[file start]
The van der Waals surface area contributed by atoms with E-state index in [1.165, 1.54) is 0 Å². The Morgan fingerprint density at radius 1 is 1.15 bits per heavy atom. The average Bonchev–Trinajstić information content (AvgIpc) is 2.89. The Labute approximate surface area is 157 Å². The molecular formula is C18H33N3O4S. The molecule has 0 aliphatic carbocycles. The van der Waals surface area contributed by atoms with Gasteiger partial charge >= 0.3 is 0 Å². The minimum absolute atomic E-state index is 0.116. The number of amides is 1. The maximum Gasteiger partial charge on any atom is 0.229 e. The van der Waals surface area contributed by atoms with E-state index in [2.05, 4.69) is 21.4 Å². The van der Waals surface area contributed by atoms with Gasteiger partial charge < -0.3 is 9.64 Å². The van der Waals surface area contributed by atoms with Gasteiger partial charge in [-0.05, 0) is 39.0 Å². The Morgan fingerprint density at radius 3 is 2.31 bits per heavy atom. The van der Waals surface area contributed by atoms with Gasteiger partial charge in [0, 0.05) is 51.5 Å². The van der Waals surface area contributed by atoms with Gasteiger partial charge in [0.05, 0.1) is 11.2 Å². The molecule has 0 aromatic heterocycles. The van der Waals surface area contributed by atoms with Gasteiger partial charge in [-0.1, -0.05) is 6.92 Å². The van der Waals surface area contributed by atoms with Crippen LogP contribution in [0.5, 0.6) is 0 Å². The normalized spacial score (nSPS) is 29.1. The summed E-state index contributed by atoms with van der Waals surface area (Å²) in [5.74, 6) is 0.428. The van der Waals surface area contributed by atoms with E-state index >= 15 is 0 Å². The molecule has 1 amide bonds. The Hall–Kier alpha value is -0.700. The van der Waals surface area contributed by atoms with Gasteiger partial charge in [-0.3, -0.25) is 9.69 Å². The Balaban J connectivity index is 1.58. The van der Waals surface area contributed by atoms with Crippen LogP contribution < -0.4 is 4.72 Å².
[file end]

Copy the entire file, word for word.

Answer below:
The van der Waals surface area contributed by atoms with E-state index in [1.165, 1.54) is 0 Å². The Morgan fingerprint density at radius 1 is 1.15 bits per heavy atom. The average Bonchev–Trinajstić information content (AvgIpc) is 2.89. The Labute approximate surface area is 157 Å². The molecular formula is C18H33N3O4S. The molecule has 0 aliphatic carbocycles. The van der Waals surface area contributed by atoms with Gasteiger partial charge >= 0.3 is 0 Å². The minimum absolute atomic E-state index is 0.116. The number of amides is 1. The maximum Gasteiger partial charge on any atom is 0.229 e. The van der Waals surface area contributed by atoms with E-state index in [2.05, 4.69) is 21.4 Å². The van der Waals surface area contributed by atoms with Gasteiger partial charge < -0.3 is 9.64 Å². The van der Waals surface area contributed by atoms with Gasteiger partial charge in [-0.05, 0) is 39.0 Å². The Morgan fingerprint density at radius 3 is 2.31 bits per heavy atom. The van der Waals surface area contributed by atoms with Gasteiger partial charge in [0, 0.05) is 51.5 Å². The van der Waals surface area contributed by atoms with Gasteiger partial charge in [0.05, 0.1) is 11.2 Å². The molecule has 0 aromatic heterocycles. The van der Waals surface area contributed by atoms with Gasteiger partial charge in [-0.1, -0.05) is 6.92 Å². The van der Waals surface area contributed by atoms with Crippen LogP contribution in [0.5, 0.6) is 0 Å². The normalized spacial score (nSPS) is 29.1. The summed E-state index contributed by atoms with van der Waals surface area (Å²) in [5.74, 6) is 0.428. The van der Waals surface area contributed by atoms with E-state index >= 15 is 0 Å². The molecule has 1 amide bonds. The Hall–Kier alpha value is -0.700. The van der Waals surface area contributed by atoms with Gasteiger partial charge in [-0.3, -0.25) is 9.69 Å². The Balaban J connectivity index is 1.58. The van der Waals surface area contributed by atoms with Crippen LogP contribution < -0.4 is 4.72 Å².